Sen. Elaine Gannon’s Capitol Report for Oct. 6, 2022

Senator Elaine Gannon’s Capitol Report for Oct. 6, 2022

Mission Accomplished to Cut Taxes and Help Farmers

With the drop of the gavel on Oct. 4, the General Assembly concluded its work on the extra legislative session by passing both policies requested by the governor in his late August call. All told, Missouri taxpayers are poised to save nearly $1 billion by the time the tax cut legislation is fully implemented, and our hardworking farmers will reap the benefits of $40 million worth of annual incentives and tax credit extensions. Now, that’s what I call a mission accomplished!

On Sept. 21, the Senate sent two proposals to the House for its consideration, and the lower chamber took up and passed what has been heralded as the largest income tax cut in state history. Beginning in 2023, the top income tax rate will be reduced from 5.3% to 4.95%, with more reductions to follow if general revenue collections meet certain criteria. This legislation also eliminates our state’s lowest income tax bracket. These substantial savings come at a time when Missourians need them the most as they navigate record inflation and higher prices on literally everything.

This past week, the Senate took up a proposal put forth by the House to extend several agriculture tax credits and create more incentives for urban farms and alternative fuels. Many of the components of House Bill 3 were included in a bill passed during the regular session, House Bill 1720, but the governor vetoed that bill, citing the need to extend agricultural tax credits through 2028, instead of the two-year extensions outlined in the original bill. House Bill 3 includes my legislation to designate the second full week of March as Pet Breeders Week and creates new incentives for ethanol retailers, biodiesel programs and urban farming operations. The bill also updates weight and distance limits for local log trucks and tractors, modifies what qualifies as a family farm and doubles the amount family farmers can borrow for livestock. Agriculture, forestry and related industries contributed $93.7 billion to our state’s economy and generated 456,618 jobs in 2021, so I am thankful my colleagues were able to come to a consensus and give our hardworking farmers, ranchers and loggers a helping hand.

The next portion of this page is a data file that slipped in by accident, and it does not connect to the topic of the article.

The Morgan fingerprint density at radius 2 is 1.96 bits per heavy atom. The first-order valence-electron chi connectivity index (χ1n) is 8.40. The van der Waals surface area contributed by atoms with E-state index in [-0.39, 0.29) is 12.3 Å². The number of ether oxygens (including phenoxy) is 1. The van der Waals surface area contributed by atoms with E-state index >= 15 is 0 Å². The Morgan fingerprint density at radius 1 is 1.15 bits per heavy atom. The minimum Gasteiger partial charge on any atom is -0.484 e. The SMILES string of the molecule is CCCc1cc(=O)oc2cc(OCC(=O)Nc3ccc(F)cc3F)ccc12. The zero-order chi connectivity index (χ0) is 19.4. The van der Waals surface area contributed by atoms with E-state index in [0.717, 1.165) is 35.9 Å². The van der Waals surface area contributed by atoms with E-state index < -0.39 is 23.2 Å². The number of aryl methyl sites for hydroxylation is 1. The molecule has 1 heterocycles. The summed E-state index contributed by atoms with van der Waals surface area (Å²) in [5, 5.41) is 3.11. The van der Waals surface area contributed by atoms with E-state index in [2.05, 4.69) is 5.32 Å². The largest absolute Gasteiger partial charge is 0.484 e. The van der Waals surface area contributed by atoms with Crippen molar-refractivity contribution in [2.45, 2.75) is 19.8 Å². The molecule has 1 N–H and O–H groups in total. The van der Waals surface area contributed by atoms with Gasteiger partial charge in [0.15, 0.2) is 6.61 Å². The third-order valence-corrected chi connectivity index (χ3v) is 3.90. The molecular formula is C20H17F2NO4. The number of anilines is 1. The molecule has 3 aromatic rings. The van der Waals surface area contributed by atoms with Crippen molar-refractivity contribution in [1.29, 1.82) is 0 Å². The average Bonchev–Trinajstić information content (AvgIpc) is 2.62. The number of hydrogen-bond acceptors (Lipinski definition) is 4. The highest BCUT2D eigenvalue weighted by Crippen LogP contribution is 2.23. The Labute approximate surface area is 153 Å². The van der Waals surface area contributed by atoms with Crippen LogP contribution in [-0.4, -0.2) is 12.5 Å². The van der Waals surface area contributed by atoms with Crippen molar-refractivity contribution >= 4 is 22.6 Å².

Preparing for the 102nd General Assembly

Now that the extra session has concluded, legislators will turn their focus to the coming session and decide which issues they will try to address during the 102nd General Assembly. Policymakers may start to pre-file bills after Dec. 1, and I plan to file proposals to make diagnostic breast cancer screenings available to more women, update the way Missouri handles offenders on probation or parole from other states and convey a tract of land in Iron County from DNR to the State Highways and Transportation Commission. If you have an idea for legislation, please reach out!

Pink Ribbon Season

As you know, October is Breast Cancer Awareness month, so please try to persuade all the women in your family to perform monthly self-examinations and schedule annual mammograms to catch the disease in its early stages when it can more easily and successfully be treated. Breast cancer is the most prevalent type of cancer diagnosed in Missouri women after skin cancer, so please be proactive. The Show Me Healthy Women program offers free breast exams to women who meet age and income requirements, and you can learn more about preventing breast cancer on the Department of Health’s website.